* Winner will be Greenland’s first female prime minister
* Capital shows effects of change, including cinemas, offices
* Coastal residents fear impact on traditional livelihoods
By Alistair Scrutton
NUUK, March 13 (Reuters) - An Inuit woman brought up to skin seals looked set to become Greenland’s first female prime minister after a backlash against foreign miners and fears over environmental damage carried her party to election victory.
Aleqa Hammond’s Siumut party won 42 percent of votes and around 14 seats in the 31-seat parliament, meaning she will need to form a coalition. Prime Minister Kuupik Kleist won some 34 percent of votes, according to official results on Wednesday.
The opening of the country of 57,000 people to international miners aroused concern among its indigenous Inuit people, many of whom rely on fishing for a living and fear both Chinese exploitation of their mineral resources and the risks of pollution from heavy industries.
“We are welcoming companies and countries that are interested in investing in Greenland,” Hammond told Reuters in her first interview since her win. “At the same time we have to be aware of the consequences as a people.”
“Greenland should work with countries that have the same values as we have, on how human rights should be respected. We are not giving up our values for investors sake.”
With sea ice thawing and new shipping routes opening in the Arctic, the former Cold War ally of the West has emerged from isolation and gained geopolitical attention from the likes of Beijing and Brussels thanks to its untapped mineral wealth and potential offshore oil and gas.
“Greenland will be entering new challenges regarding new industries,” said Hammond, who speaks English, German, Greenlandic and Danish.
“The outside world will be experiencing leadership of Greenland where the leader is strong in terms of traditions and culture and at the same time is global.”
Hammond said she would take a more critical look at Chinese mining investments in Greenland, a country that is a quarter the size of the United States, and raise royalties on miners.
Despite her international pedigree - Hammond studied in Montreal and became a tourism manager in Greenland - the 47-year-old is very conscious of her roots.
Her father died when she was young after he fell through ice while hunting. At the age of 13 she won permission from the Bishop of Greenland to change her Danish first name to a Greenlandic name.
“From an early stage I was very determined about my understanding of who I am, my culture and language,” she said.
“I was raised to be a hunter’s wife. I know how to make boots, pants for a hunter and I know how to scrape seal and reindeer skins and dry them thanks to my grandmother.”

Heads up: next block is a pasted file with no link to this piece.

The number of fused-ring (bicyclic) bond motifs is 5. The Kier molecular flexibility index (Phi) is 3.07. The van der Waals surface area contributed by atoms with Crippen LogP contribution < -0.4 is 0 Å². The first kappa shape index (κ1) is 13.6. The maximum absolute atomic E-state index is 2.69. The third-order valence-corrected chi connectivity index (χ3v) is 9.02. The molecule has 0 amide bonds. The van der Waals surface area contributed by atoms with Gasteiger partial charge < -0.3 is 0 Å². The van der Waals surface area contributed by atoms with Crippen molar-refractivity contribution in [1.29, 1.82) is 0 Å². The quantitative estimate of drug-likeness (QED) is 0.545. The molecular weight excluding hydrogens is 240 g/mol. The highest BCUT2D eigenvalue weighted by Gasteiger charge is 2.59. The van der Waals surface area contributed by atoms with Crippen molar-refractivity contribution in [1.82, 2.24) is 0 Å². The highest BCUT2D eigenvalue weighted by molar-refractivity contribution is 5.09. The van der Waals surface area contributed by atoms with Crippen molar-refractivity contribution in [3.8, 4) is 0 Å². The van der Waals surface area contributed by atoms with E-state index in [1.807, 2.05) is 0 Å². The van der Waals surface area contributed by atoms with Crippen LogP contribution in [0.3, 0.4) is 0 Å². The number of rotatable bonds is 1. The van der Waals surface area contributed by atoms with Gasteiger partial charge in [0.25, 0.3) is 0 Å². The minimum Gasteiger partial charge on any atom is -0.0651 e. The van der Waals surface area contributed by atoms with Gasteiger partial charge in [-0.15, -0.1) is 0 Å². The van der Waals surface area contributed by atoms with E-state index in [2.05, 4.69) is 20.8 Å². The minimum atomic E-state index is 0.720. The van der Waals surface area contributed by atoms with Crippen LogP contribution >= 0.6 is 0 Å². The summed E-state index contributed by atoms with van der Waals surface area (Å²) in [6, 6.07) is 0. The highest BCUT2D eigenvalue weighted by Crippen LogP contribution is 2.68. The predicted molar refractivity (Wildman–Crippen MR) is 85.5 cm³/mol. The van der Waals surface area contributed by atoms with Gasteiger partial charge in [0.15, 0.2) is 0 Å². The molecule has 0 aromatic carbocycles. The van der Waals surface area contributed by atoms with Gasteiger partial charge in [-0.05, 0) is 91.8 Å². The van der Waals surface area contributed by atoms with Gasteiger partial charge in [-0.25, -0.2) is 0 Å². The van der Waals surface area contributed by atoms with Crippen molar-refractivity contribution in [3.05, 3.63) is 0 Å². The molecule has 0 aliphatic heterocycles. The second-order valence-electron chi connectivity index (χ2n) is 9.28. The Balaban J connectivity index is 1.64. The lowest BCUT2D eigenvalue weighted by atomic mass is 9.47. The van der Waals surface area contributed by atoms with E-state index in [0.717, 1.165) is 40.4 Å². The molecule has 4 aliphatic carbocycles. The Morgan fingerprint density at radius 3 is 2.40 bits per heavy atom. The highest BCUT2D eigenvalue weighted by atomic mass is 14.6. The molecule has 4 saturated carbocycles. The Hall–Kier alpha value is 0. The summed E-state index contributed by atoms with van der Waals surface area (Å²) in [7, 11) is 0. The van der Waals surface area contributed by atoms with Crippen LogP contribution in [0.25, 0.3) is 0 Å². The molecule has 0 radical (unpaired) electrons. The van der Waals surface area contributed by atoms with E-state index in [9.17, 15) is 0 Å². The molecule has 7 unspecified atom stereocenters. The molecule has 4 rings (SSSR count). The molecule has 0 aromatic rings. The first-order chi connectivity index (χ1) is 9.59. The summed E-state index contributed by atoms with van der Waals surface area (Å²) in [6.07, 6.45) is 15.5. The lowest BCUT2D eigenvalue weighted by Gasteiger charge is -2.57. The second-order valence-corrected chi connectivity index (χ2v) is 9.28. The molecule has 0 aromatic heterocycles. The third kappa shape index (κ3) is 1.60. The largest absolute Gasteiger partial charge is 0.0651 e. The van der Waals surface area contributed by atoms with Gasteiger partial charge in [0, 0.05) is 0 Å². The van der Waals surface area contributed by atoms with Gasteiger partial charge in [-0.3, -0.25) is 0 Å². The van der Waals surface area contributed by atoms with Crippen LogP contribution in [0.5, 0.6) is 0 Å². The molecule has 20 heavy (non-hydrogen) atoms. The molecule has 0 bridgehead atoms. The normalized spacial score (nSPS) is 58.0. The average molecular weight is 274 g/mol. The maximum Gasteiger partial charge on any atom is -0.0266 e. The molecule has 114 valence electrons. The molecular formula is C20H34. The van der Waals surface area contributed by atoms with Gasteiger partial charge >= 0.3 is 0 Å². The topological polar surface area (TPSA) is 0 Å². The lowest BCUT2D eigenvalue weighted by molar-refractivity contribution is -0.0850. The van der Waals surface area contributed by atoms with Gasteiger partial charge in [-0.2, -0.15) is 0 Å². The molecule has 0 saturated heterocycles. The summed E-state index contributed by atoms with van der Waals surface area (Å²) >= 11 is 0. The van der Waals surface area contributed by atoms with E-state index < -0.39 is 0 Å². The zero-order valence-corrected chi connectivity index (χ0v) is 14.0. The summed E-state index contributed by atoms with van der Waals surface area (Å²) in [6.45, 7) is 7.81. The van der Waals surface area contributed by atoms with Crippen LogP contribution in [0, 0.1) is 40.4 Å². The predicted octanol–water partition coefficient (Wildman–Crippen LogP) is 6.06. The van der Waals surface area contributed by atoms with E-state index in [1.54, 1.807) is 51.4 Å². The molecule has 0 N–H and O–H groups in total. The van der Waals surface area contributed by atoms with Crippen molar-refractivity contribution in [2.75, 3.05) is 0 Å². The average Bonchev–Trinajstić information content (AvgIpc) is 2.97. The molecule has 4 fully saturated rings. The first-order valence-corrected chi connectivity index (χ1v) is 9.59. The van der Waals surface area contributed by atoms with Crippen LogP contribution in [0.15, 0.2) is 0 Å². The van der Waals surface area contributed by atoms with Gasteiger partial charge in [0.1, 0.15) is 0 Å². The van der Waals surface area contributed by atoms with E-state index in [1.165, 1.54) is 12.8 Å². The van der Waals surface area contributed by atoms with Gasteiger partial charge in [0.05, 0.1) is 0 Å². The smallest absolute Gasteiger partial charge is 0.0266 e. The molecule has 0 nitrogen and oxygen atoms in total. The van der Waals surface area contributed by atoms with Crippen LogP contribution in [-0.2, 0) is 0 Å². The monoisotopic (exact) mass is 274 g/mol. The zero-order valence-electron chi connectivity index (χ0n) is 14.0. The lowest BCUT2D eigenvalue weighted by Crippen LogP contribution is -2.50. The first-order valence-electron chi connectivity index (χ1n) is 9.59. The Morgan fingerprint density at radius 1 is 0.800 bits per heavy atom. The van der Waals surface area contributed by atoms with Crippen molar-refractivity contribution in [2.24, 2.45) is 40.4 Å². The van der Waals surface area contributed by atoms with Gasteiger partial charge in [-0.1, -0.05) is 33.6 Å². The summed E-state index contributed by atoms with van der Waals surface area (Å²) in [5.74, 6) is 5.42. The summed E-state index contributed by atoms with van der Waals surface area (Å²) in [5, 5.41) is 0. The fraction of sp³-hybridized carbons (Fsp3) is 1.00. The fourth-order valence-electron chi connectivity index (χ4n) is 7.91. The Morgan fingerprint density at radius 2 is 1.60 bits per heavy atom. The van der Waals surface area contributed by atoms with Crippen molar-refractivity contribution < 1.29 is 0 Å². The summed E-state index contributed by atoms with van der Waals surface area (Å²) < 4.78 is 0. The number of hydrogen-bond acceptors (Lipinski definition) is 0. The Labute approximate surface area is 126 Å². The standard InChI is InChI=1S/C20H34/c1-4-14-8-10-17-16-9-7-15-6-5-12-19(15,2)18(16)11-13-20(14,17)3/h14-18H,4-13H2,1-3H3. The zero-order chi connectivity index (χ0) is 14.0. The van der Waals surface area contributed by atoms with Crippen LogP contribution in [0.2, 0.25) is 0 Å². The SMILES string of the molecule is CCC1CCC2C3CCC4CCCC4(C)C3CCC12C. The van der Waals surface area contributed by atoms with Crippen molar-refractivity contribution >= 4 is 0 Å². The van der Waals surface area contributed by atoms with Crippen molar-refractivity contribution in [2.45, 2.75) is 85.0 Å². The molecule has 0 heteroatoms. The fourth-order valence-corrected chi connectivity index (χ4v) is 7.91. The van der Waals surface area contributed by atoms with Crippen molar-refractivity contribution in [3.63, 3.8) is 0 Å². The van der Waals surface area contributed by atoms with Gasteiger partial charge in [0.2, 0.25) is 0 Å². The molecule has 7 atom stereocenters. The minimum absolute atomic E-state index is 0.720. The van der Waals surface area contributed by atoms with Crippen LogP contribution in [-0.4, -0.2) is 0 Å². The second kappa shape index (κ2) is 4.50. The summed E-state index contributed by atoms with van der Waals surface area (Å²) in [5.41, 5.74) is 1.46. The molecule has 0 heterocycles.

Her mother cried for two days when she realised her first born was a girl, not a boy. Her name means “big sister to young brothers”. Her family tried to make her marry a hunter.
“But no one is marrying women who talk too much,” she said with self-deprecating humour at her campaign headquarters.
There is still a broad consensus in Greenland that foreign investment is needed to help bring in revenues and wean the self-governing country off an annual grant from former colonial master Denmark that pays for more than half its budget.
But one of the most controversial plans is a proposal for a $2.3 billion mining project by British-based London Mining Plc near Nuuk that could supply iron ore to China. Some 2,000 Chinese workers could be flown in for its construction.
Hammond told Reuters she would revise a law on allowing big-scale miners to employ cheap foreign labour and pass a law requiring foreign miners to negotiate deals with trade unions.
She also said she would cut taxes on company profits but raise royalties.
On the other hand, she would lift a ban on mining radioactive materials that stopped some plans for rare earths deposits, crucial in 21st technology like smartphones.
That would benefit the development of a deposit in southern Greenland, being explored by Australian-owned Greenland Minerals and Energy, that may be one of the biggest rare earths deposits outside China.
The election result highlighted how many more Inuits, from fishermen to seal hunters, felt Kleist had embraced foreign investors too quickly.
“It has been a slap in the face,” Kleist told local TV.
Hammond said she could support China’s application for observer status at the Arctic Council, but said she would take a more critical look at Chinese investments.
Greenland’s smallness may make it open to influence from big powers. EU officials have expressed concern about China’s influence in Greenland, part of what some analysts say is a multi-pronged Arctic strategy by Beijing to secure resources.
The capital, Nuuk, now has an art cinema, sushi bars, Thai restaurants and gleaming new office towers alongside older, grey Soviet-style housing estates. The capital of 15,000 people has two traffic lights and no roads or train links with the rest of the country - the only way in or out is by plane or boat.
Ice floes often are so thin that hunters can no longer use dog sledges and many Inuits fear miners exploiting Greenland’s resources may employ more foreigners than locals.
“This government talks too much about mining and not enough about fishermen,” said Job Heilmann, a 48-year-old who hunts for seal and reindeer after he voted on Tuesday. He complained about fish quotas, poor market access for seal skins and restrictions over harpoon guns for whale hunting.